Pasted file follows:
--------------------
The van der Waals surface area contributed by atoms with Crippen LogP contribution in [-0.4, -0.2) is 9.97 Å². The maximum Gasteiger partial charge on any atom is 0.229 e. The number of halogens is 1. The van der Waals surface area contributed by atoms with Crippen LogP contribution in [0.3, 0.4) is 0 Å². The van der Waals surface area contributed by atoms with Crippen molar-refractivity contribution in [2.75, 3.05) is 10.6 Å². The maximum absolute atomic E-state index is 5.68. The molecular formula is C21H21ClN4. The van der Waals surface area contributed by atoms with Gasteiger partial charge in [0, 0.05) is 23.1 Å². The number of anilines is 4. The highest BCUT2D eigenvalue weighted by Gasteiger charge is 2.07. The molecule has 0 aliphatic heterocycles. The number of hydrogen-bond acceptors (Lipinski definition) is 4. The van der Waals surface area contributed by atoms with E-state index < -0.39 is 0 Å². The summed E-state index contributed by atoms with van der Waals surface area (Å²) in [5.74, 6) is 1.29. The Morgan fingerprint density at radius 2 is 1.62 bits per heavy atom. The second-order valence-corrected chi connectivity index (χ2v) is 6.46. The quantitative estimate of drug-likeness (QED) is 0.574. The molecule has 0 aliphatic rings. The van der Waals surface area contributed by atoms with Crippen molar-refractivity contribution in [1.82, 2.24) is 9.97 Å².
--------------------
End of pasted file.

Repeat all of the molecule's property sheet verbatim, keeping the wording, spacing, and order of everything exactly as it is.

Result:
The van der Waals surface area contributed by atoms with Crippen LogP contribution in [-0.4, -0.2) is 9.97 Å². The maximum Gasteiger partial charge on any atom is 0.229 e. The number of halogens is 1. The van der Waals surface area contributed by atoms with Crippen LogP contribution in [0.3, 0.4) is 0 Å². The van der Waals surface area contributed by atoms with Crippen molar-refractivity contribution in [2.75, 3.05) is 10.6 Å². The maximum absolute atomic E-state index is 5.68. The molecular formula is C21H21ClN4. The van der Waals surface area contributed by atoms with Gasteiger partial charge in [0, 0.05) is 23.1 Å². The number of anilines is 4. The highest BCUT2D eigenvalue weighted by Gasteiger charge is 2.07. The molecule has 0 aliphatic heterocycles. The number of hydrogen-bond acceptors (Lipinski definition) is 4. The van der Waals surface area contributed by atoms with E-state index < -0.39 is 0 Å². The summed E-state index contributed by atoms with van der Waals surface area (Å²) in [5.74, 6) is 1.29. The Morgan fingerprint density at radius 2 is 1.62 bits per heavy atom. The second-order valence-corrected chi connectivity index (χ2v) is 6.46. The quantitative estimate of drug-likeness (QED) is 0.574. The molecule has 0 aliphatic rings. The van der Waals surface area contributed by atoms with Crippen molar-refractivity contribution in [1.82, 2.24) is 9.97 Å².